In large-scale disasters and the subsequent recovery process, land usage and urban spatial forms change. It is therefore important to use this process as an opportunity to create a more sustainable spatial structure. This study considers the urban spatial transformations that took place after the Great East Japan Earthquake, their causes, and accompanying issues by investigating building construction in the recovery process. The authors discovered that individual rebuilding is primarily concentrated in vacant lots within the city’s existing urbanized areas. This is likely due to the spatial impact of the urban planning and agricultural land use planning system, the area division of urbanization promotion areas, and the urbanization restricted areas, all of which were in place prior to the disaster and which have guided development. On the other hand, there are areas severely damaged by tsunami in which there has been little reconstruction of housing that was completely destroyed. The authors concluded that building reconstruction in Ishinomaki City resulted in both the formation of a high-density compact city and also very low-density urban areas.
Quake-induced accident of Fukushima nuclear power plant in 2011 triggered heated argument about the country’s energy policy in Japan. Although many people recognized the risk of nuclear energy use, they did not necessarily support the option of abandoning the technology for the near future. This paper focuses on how people perceive risks associated with and without nuclear power generation and how perceived risks affect their opinion. We conducted questionnaire survey targeting 18–20 year old university students, the stakeholders in the future. The survey was implemented in 2013–2014 when none of Japan’s nuclear power plants was in active use. Three quarters of the respondents answered that a future with nuclear power generation was more realistic than without it. The aspects dividing the two groups, i.e., respondents who expect a future with or without nuclear energy use were their evaluations of three themes: (1) the feasibility of renewable energy sources, (2) the impacts in the safety of developing nations’ nuclear power generation, and (3) the difficulty in gaining the acceptance of residents near the power plants. Meanwhile, both groups above were similarly positive about technological innovation, and were similarly and strongly negative about developing safety management.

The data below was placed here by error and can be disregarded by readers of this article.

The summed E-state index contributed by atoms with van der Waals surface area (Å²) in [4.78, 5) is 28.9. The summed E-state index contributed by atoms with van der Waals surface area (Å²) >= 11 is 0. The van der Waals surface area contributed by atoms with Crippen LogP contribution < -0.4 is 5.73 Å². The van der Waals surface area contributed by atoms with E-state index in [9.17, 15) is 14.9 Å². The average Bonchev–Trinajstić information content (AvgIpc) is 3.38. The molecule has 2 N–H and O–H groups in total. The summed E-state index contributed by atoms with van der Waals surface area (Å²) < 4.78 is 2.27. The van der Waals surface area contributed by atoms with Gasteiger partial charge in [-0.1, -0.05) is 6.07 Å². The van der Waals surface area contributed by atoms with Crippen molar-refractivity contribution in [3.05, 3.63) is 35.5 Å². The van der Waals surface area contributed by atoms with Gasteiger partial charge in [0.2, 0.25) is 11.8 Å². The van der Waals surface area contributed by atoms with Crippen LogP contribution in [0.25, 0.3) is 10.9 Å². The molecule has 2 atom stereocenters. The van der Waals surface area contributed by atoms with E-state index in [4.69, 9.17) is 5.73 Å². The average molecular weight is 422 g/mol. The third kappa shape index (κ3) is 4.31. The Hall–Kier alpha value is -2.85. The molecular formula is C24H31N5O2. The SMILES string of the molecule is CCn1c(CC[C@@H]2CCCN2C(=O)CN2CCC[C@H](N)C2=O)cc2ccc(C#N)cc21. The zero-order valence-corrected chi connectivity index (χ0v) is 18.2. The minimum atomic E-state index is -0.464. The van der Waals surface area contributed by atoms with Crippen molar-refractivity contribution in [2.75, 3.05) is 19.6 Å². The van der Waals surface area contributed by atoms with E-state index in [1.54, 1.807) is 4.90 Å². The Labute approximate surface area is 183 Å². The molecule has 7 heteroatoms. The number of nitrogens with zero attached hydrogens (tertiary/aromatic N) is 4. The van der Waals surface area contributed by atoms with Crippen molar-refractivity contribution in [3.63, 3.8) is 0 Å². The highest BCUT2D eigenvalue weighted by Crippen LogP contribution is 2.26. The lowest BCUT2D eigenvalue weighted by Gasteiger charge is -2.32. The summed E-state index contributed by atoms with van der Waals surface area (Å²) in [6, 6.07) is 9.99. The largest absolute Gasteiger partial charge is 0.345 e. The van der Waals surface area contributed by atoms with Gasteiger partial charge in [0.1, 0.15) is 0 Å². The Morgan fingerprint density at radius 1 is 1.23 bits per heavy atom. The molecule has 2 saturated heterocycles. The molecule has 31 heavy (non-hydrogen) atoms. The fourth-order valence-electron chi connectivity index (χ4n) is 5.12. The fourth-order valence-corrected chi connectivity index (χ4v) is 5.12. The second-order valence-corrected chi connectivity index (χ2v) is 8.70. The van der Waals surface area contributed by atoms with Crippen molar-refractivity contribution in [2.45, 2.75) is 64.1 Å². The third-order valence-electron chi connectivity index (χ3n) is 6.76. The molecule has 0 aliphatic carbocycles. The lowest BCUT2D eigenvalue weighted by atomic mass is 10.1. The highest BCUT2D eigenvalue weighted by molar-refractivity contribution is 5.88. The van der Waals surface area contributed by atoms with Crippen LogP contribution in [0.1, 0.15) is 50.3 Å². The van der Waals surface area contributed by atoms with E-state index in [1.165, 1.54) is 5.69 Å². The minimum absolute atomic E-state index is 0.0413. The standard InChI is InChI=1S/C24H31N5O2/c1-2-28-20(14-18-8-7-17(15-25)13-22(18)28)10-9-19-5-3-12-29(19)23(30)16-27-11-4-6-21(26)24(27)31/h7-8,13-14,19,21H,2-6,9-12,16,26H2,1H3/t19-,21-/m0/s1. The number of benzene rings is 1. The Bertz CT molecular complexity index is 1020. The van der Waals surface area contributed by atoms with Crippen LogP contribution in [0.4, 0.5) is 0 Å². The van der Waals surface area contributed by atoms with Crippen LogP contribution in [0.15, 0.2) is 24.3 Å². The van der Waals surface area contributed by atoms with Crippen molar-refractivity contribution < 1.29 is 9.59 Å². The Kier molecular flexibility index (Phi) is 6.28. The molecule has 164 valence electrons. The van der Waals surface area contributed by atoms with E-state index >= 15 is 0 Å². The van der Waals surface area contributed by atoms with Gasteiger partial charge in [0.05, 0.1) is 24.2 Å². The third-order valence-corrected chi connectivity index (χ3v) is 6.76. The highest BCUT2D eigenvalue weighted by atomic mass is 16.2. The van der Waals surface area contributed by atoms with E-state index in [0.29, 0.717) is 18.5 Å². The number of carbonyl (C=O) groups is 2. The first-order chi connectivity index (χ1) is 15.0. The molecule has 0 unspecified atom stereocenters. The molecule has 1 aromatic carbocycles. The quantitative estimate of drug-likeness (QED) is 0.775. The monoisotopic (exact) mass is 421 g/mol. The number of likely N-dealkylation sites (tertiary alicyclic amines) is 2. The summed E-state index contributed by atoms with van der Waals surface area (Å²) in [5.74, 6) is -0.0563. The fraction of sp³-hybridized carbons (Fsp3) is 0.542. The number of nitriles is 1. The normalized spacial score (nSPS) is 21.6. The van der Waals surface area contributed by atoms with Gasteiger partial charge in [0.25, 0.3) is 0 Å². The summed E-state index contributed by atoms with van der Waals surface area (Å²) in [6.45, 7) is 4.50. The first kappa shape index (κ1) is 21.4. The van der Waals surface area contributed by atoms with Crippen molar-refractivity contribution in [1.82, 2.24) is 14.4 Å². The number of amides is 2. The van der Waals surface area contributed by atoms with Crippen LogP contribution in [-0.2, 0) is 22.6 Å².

This paper presents a case history of extensive damage due to large-scale slope failure during two successive earthquakes and the positive impact of countermeasures in Midorigaoka, Sendai, Japan. We detail damage during the two earthquakes, postquake countermeasures, and problems encountered during restoration. The area was damaged during the 1978 Miyagiken-oki Earthquake, after which countermeasures were deployed. The most significant damage was at Midorigaoka 1-chome, where 18 houses were demolished and two areas were abandoned. Extensive countermeasures such as a collecting well, landslide prevention piles, and retaining walls were implemented here. In Midorigaoka 3-chome, 14 houses were demolished and two areas were abandoned. Landslide prevention piles were installed and a landslide-controlling dam constructed. Failure was only superficial at Midorigaoka 4-chome, so no heavy remedial work was needed. The Midorigaoka district was hit again by the 2011 Tohoku Earthquake, although no damage was observed at 1-chome. Damage at 3-chome resembled that in the 1978 earthquake. Ground movement of up to 1–2 m was induced at Midorigaoka 4-chome, where approximately 100 houses collapsed and the area itself was forbidden for housing use. The degree of damage during this earthquake depended upon countermeasures adopted after the 1978 earthquake.